You also bring up a good example of a time when promotion may be necessary–as in a book deal.

          “It just depends on where God is leading you.” Amen!

  19. Funny I linked her from Facebook but I agree with your post. I am doing a blog update next month. I am not sure why? I am not technical but I want it to look nice. It is also a mystery to me about advertising and Facebook. I am probably not an average user but I NEVER click to advertising on Facebook. I liked the old Pinterest when the only feeds came from pinners I accepted into my feed. Is it just me? The little “tweet this” command in the middle of a blog posts rubs me the wrong way. I wish it didn’t, but it’s true.

  20. I have REFUSED to create a facebook account from day one. I’ve had many friends tell me I should, then in the next breath say I shouldn’t because they spend so much time on the site. Yes, I’ve missed out on some news of friends, but with phone calls, emails, and texts, I am able to keep in touch. Like you said, Facebook makes and changes the rules and once you post any information (text or photos) they own it.

    1. Crystal Paine just wrote in her new book about her lack of a Facebook presence, and how her friends make a point to call or email her personally because they know she won’t ‘see it on Facebook’. I think that’s cool, don’t you?

  21. I so totally agree. It’s not just the irritation I feel over the constantly changing rules and the less than one percent of your audience who sees your posts, but the statistics that you shared that show that facebook just isn’t the place for marketing. It’s the place for community with friends. (I don’t even use it for that, I’d rather actually talk to my friends. But I digress.)
    I decided when I launched my new site not to even have a facebook page. I’m so happy with that decision. No more feeding the facebook monster with pithy tidbits all day long. Now I can focus on actually creating quality content, and getting to know Pinterest (a much less demanding tool for sure).

  22. You know I love this post, friend. (As evidenced by the fact that I just took over your entire comment section. 馃槈 ) Thanks for bringing clarity to The Great Facebook Debate.

  23. But what if you don’t have readers yet? If you don’t self promote – I’m of the mind that you’ll never get organic traffic.

    As for Facebook – I love it. It is absolutely frustrating how few of my fans see my posts, but I still have good interaction with the ones that do and since my online business (aka blog) crosses over into my real-life cake business – it’s a good place to connect with customers, gain new customers, etc. when they see my cakes.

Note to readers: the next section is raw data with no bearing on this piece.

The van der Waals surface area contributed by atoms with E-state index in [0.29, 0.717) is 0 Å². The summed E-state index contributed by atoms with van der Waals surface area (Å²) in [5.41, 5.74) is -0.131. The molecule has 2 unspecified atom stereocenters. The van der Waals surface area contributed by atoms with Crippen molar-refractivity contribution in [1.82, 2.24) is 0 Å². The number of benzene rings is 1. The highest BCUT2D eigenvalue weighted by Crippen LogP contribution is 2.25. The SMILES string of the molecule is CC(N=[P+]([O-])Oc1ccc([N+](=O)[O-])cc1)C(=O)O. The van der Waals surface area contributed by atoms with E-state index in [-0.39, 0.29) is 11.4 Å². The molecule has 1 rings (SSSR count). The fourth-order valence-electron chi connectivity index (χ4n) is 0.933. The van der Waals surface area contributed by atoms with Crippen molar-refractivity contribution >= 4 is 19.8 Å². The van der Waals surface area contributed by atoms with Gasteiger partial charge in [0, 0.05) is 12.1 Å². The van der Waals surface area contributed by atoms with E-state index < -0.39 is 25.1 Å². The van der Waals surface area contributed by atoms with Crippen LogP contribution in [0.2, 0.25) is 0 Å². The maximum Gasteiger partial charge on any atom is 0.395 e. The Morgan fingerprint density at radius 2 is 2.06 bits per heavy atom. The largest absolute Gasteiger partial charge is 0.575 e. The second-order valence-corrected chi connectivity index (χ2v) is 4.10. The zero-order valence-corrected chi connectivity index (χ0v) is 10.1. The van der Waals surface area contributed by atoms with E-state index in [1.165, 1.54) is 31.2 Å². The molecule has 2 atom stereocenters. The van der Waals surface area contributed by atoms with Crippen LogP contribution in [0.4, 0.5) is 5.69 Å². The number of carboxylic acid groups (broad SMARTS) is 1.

1. Rose, it sounds like you’ve found a sweet spot for you and your business–I’m glad!

      If you don’t have readers yet, I think making your friends aware of your blog occasionally is great, and they’d probably appreciate it! But as I said in a comment up at the top somewhere–it’s never too early to focus your efforts on learning to use good SEO strategies and post titles that make your posts easy to find and easy to share.

    2. Rose, I think local businesses are one of the exceptions to the rule as far as Facebook pages are concerned. While I’ve seen interaction drop somewhat on the local business FB page I maintain, it definitely still has a lot more interaction than anything blog-related I do on other FB pages.

  24. good points! Thank you for the food for thought 馃檪 I have many times considered going “organic” with my blog, because in the background I keep hearing “He brings the increase”. Simplistic, yes, but foundational to remember.

  25. I’ve given up on Facebook! It literally brings a few people to my blog each month where Pinterest brings me thousands. I’m not wasting my time anymore. SEO, Pinterest and Networking have proven to work best for us!

  26. About time people started fingering this out. Never would go on any social networking sites. I don’t understand why the younger generation wants to share every time they sneeze.

  27. My thoughts exactly. I’ve been really leaning this way for a while now, since I started writing for and doing website admin for a nonprofit, whose director has spent untold HOURS each day on Facebook. She’s hooked, and I’m working on retraining her to do her updates on their site’s blog. She sees the “# people saw this” and thinks it’s a GOOD thing when in fact it’s consistently 3-30% of her followers who actually see her updates. As I’ve grown frustrated with using her FB page it has come back around to my own FB page too, and I’ve almost stopped posting anything there. My site traffic comes from Pinterst and Google, and the occaisional person who shares a link on FB.

    1. ALSO Did you know that the newest Facebook app update requires access to all the text messages stored on your phone? I deleted my FB app over it because they have no business in my text messages, and I wrote a post about it.

      1. oh yelp. I think I accepted that update? lol I will just hand my phone to my man and ask him to fix it. 馃槈 thanks for the heads up, Dawn!

  28. Thanks for this evenhanded, helpful, statistical post. I so appreciate it. I’ve long felt that my efforts on Facebook have been fairly fruitless (in terms of directing blog traffic). When I instead see it as a place to connect, I don’t get as frustrated.

    1. Great point, Mary. I think remembering that connection is the impetus behind our using Facebook (and writing at all) is the key. I get a little muddled in my mindset and need to refocus on my entire purpose as a communicator. Then, the frustration is eased and a little joy returns.

  29. Oh, I’m definitely here. I’ve been searching my heart on the “going organic” issue because it’s true… this is the only way the word, the message and the heart will go forth. It’s really time for us to pick up the mantle and stop trying to use the world’s methods and shortcuts. But I’ll still have some connection with Facebook because some folks do find and share that way.. but it’s minimal at best.